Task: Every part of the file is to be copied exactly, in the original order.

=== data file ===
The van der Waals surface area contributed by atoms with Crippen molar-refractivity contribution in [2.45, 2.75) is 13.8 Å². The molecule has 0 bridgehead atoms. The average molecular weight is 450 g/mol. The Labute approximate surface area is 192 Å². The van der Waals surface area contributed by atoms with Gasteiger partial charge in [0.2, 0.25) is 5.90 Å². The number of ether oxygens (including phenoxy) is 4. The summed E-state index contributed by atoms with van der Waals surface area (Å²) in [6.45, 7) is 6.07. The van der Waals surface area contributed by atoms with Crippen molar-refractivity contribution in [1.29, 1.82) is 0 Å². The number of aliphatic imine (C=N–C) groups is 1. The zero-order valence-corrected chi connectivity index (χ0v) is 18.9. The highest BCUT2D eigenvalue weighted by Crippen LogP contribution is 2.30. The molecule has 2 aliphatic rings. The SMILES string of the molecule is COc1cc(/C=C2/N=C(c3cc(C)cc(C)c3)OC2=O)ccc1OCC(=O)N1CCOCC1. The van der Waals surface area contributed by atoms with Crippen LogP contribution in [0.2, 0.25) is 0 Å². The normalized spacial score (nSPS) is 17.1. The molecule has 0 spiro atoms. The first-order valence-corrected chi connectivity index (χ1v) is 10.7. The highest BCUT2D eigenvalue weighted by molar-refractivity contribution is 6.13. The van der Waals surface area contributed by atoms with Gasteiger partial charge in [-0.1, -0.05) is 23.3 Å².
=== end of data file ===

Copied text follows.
The van der Waals surface area contributed by atoms with Crippen molar-refractivity contribution in [2.45, 2.75) is 13.8 Å². The molecule has 0 bridgehead atoms. The average molecular weight is 450 g/mol. The Labute approximate surface area is 192 Å². The van der Waals surface area contributed by atoms with Gasteiger partial charge in [0.2, 0.25) is 5.90 Å². The number of ether oxygens (including phenoxy) is 4. The summed E-state index contributed by atoms with van der Waals surface area (Å²) in [6.45, 7) is 6.07. The van der Waals surface area contributed by atoms with Crippen molar-refractivity contribution in [1.29, 1.82) is 0 Å². The number of aliphatic imine (C=N–C) groups is 1. The zero-order valence-corrected chi connectivity index (χ0v) is 18.9. The highest BCUT2D eigenvalue weighted by Crippen LogP contribution is 2.30. The molecule has 2 aliphatic rings. The SMILES string of the molecule is COc1cc(/C=C2/N=C(c3cc(C)cc(C)c3)OC2=O)ccc1OCC(=O)N1CCOCC1. The van der Waals surface area contributed by atoms with Crippen LogP contribution in [0.2, 0.25) is 0 Å². The normalized spacial score (nSPS) is 17.1. The molecule has 0 spiro atoms. The first-order valence-corrected chi connectivity index (χ1v) is 10.7. The highest BCUT2D eigenvalue weighted by molar-refractivity contribution is 6.13. The van der Waals surface area contributed by atoms with Gasteiger partial charge in [-0.1, -0.05) is 23.3 Å².